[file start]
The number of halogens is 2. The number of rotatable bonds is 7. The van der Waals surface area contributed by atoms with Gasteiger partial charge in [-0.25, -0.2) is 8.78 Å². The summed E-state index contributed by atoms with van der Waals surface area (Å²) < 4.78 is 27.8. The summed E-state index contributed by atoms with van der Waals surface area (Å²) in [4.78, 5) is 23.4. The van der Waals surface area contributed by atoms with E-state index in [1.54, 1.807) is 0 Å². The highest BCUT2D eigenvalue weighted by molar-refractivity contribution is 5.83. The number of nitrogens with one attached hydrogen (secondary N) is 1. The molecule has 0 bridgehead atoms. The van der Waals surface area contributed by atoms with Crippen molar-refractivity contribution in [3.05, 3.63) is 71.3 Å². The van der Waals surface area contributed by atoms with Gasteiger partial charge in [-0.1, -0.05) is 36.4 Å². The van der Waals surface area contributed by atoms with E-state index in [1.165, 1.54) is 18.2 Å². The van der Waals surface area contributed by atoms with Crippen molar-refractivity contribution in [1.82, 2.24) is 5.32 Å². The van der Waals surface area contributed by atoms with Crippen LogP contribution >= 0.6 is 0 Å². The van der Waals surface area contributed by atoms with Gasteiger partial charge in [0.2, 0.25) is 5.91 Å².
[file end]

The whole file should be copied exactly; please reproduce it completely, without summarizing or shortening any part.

The number of halogens is 2. The number of rotatable bonds is 7. The van der Waals surface area contributed by atoms with Gasteiger partial charge in [-0.25, -0.2) is 8.78 Å². The summed E-state index contributed by atoms with van der Waals surface area (Å²) < 4.78 is 27.8. The summed E-state index contributed by atoms with van der Waals surface area (Å²) in [4.78, 5) is 23.4. The van der Waals surface area contributed by atoms with E-state index in [1.54, 1.807) is 0 Å². The highest BCUT2D eigenvalue weighted by molar-refractivity contribution is 5.83. The number of nitrogens with one attached hydrogen (secondary N) is 1. The molecule has 0 bridgehead atoms. The van der Waals surface area contributed by atoms with Crippen molar-refractivity contribution in [3.05, 3.63) is 71.3 Å². The van der Waals surface area contributed by atoms with Gasteiger partial charge in [-0.1, -0.05) is 36.4 Å². The van der Waals surface area contributed by atoms with E-state index in [1.165, 1.54) is 18.2 Å². The van der Waals surface area contributed by atoms with Crippen molar-refractivity contribution in [1.82, 2.24) is 5.32 Å². The van der Waals surface area contributed by atoms with Crippen LogP contribution >= 0.6 is 0 Å². The van der Waals surface area contributed by atoms with Gasteiger partial charge in [0.2, 0.25) is 5.91 Å².